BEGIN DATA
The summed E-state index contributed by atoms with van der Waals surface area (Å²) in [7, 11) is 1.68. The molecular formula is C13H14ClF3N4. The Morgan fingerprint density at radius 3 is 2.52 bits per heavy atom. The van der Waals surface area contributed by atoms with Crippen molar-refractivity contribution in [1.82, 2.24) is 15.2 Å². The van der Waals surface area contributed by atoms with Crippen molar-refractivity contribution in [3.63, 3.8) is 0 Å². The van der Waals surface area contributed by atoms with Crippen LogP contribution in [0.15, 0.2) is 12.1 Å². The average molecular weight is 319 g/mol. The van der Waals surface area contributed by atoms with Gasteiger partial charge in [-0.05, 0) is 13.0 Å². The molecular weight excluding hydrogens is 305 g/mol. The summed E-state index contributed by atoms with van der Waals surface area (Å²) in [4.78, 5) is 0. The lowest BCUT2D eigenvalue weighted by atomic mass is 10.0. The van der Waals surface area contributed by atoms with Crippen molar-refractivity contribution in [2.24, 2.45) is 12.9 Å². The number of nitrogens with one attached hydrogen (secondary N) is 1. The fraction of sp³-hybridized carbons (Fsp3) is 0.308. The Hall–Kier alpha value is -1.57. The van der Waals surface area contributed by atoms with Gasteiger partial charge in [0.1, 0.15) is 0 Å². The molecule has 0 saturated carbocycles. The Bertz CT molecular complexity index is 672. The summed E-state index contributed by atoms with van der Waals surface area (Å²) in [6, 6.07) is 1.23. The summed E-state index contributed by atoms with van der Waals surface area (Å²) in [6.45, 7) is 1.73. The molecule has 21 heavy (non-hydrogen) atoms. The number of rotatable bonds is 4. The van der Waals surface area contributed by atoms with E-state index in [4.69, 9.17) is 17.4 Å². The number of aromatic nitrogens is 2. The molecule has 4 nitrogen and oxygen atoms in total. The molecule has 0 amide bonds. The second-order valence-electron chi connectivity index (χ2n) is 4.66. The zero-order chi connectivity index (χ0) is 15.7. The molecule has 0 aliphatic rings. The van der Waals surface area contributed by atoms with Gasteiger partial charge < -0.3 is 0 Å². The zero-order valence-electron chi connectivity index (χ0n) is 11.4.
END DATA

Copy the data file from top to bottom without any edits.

The summed E-state index contributed by atoms with van der Waals surface area (Å²) in [7, 11) is 1.68. The molecular formula is C13H14ClF3N4. The Morgan fingerprint density at radius 3 is 2.52 bits per heavy atom. The van der Waals surface area contributed by atoms with Crippen molar-refractivity contribution in [1.82, 2.24) is 15.2 Å². The van der Waals surface area contributed by atoms with Crippen molar-refractivity contribution in [3.63, 3.8) is 0 Å². The van der Waals surface area contributed by atoms with Crippen LogP contribution in [0.15, 0.2) is 12.1 Å². The average molecular weight is 319 g/mol. The van der Waals surface area contributed by atoms with Gasteiger partial charge in [-0.05, 0) is 13.0 Å². The molecular weight excluding hydrogens is 305 g/mol. The summed E-state index contributed by atoms with van der Waals surface area (Å²) in [4.78, 5) is 0. The lowest BCUT2D eigenvalue weighted by atomic mass is 10.0. The van der Waals surface area contributed by atoms with Crippen molar-refractivity contribution in [2.24, 2.45) is 12.9 Å². The number of nitrogens with one attached hydrogen (secondary N) is 1. The fraction of sp³-hybridized carbons (Fsp3) is 0.308. The Hall–Kier alpha value is -1.57. The van der Waals surface area contributed by atoms with Gasteiger partial charge in [0.1, 0.15) is 0 Å². The molecule has 0 saturated carbocycles. The Bertz CT molecular complexity index is 672. The summed E-state index contributed by atoms with van der Waals surface area (Å²) in [6, 6.07) is 1.23. The summed E-state index contributed by atoms with van der Waals surface area (Å²) in [6.45, 7) is 1.73. The molecule has 21 heavy (non-hydrogen) atoms. The number of rotatable bonds is 4. The van der Waals surface area contributed by atoms with E-state index in [4.69, 9.17) is 17.4 Å². The number of aromatic nitrogens is 2. The molecule has 4 nitrogen and oxygen atoms in total. The molecule has 0 amide bonds. The second-order valence-electron chi connectivity index (χ2n) is 4.66. The zero-order chi connectivity index (χ0) is 15.7. The molecule has 0 aliphatic rings. The van der Waals surface area contributed by atoms with Gasteiger partial charge < -0.3 is 0 Å². The zero-order valence-electron chi connectivity index (χ0n) is 11.4.